1 Elevate your weekend.
The La Mesa Airfield in Ratón hosts the International Santa Fe Trail Balloon Rally this weekend. Balloons lift off daily at 6:30 a.m. Saturday through Monday. The Ratón Elks Lodge cooks a pancake breakfast every morning from 6 to 10 a.m.—gobble a plate of pancakes, sausage, fruit, and coffee or juice for $8. DJ Ratón, Ted Romero, performs and leads games for kids. “Ratón is the place to be on the Fourth of July weekend,” says Brenda Ferri, executive director of Ratón MainStreet. “We have a parade and street fair on historic First Street followed by the best fireworks show around.”
Here's where to find Fourth of July fireworks and other festivities throughout the state.
2 Go full fiesta.
Fiestas de Las Vegas is an annual party that has taken over the town’s plaza for 134 years. “It’s a fun combination of music, food, and a great atmosphere,” says Charles Griego, event planner for the city of Las Vegas. “People who were raised here, or have grandparents here, make their yearly trek back home for the event. They remember going as kids with their families, and it makes it a really special time.”
The fiesta happens Friday through Monday, with vendors opening around 10 a.m. Music starts up an hour later, lasting through to 11 p.m. On Friday night, expect a Mariachi Extravaganza—with dancing. The rest of the weekend includes traditional New Mexican tunes, country music, and rock. Fiestas includes a carnival, too. “After the fires, the smoke, and now the floods we’re facing in the aftermath of the fires, people in our community really need to get out and unwind,” Griego says. “I think it will make this year extra special.” Catch all the fun in the Plaza Park.
3 Celebrate Native culture.
Two days of artist demonstrations, food, and musical performances help the Museum of Indian Arts & Culture’s celebrate the opening of its new permanent exhibit, Here, Now and Always, on Santa Fe’s Museum Hill. The exhibition features over 600 objects that highlight the history, knowledge, stories, and practices of the 19 New Mexico pueblos as well as other tribes around the Southwest. The curatorial team worked with Indigenous community members and scholars to create this collection of textiles, ceramics, baskets, jewelry, fashion, and videos to tell a story about what the past, present, and continuity of Native life looks like. On Saturday and Sunday, activities begin at 10 a.m. and go into the late afternoon. Artist demonstrations, dances, live music, and catered meals take place both days.
4 Blast off to Alamogordo.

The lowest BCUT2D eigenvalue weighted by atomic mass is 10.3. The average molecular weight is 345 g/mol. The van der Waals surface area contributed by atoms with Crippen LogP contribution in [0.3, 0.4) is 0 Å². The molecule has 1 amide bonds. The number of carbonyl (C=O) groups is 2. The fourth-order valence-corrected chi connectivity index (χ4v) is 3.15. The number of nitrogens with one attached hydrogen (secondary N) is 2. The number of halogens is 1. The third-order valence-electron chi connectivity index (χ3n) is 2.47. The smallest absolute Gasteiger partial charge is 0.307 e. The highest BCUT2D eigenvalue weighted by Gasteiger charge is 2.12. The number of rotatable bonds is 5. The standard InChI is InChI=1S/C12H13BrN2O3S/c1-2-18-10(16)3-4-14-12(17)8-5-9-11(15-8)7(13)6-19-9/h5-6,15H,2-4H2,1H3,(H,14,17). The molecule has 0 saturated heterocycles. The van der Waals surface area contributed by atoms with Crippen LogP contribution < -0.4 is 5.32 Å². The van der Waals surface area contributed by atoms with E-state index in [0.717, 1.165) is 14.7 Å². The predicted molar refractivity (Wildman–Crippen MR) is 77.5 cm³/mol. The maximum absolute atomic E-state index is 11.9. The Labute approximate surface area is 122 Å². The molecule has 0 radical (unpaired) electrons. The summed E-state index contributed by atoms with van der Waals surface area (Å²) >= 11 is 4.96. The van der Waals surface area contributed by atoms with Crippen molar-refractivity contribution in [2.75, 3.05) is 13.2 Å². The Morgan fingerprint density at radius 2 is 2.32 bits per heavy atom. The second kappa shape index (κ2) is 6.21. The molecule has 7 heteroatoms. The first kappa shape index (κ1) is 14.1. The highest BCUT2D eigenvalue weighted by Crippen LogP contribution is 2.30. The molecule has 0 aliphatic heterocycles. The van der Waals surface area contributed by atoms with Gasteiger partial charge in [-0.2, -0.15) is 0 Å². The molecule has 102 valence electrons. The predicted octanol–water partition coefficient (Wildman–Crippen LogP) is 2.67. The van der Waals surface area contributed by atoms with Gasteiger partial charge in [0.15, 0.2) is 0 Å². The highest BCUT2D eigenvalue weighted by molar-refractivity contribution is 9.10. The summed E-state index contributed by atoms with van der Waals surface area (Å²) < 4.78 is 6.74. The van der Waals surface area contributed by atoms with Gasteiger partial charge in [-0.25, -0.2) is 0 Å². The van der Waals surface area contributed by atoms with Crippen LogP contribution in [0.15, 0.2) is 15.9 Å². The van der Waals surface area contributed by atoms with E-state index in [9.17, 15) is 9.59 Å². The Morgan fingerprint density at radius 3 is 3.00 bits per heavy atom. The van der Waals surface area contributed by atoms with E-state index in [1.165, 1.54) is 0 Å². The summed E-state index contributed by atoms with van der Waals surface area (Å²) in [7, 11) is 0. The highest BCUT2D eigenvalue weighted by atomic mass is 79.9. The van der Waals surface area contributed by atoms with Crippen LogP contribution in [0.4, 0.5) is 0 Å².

Live music, STEM projects, and rocket launches blast off in Alamogordo on Saturday at the Big Bang Festival. Take the whole family and head to the Otero County Fairgrounds to find space-themed activities like trash can launches, an air cannon demonstration, and the chance to get a photo with an astronaut. Organized by the International Space Hall of Fame Foundation, the gift shop will be stocked with rocket kits, which museum educators will help to set up and launch throughout the afternoon. “One of our biggest goals is to raise awareness about the foundation and what it does,” says Johnny Powell, the foundation’s president. “We want to re-engage the people of Alamogordo, Otero County, and all of New Mexico in the mission of the International Space Hall of Fame.” Kite and drone demonstrations, solar observing telescopes, a performance by Home Grown Boyz, food vendors, and beer and wine are also on the docket. Tickets are $15, and free for museum members and kids.
5 Sip New Mexico wines.
El Rancho de las Golondrinas hosts the 28th annual Santa Fe Wine Festival on Saturday and Sunday from noon to 6 p.m. The festival brings winemakers from throughout the state to the historic property, where attendees can sip different varieties, shop a local artisan market, and snack on scrumptious treats. Sheehan Winery, Noisy Water, Gruet, and New Mexico Hard Cider are just a few of the participants, plus bites from Jambo Café, Bruno’s Pizza, Molly’s Crepes, and many more. “The festival celebrates New Mexico as the oldest wine-growing region in the country,” says Daniel Goodman, museum director at El Rancho de Las Golondrinas. “The festival is a chance to explore this historic property, learn more about cultures of New Mexico, and drink deep in our state’s history.”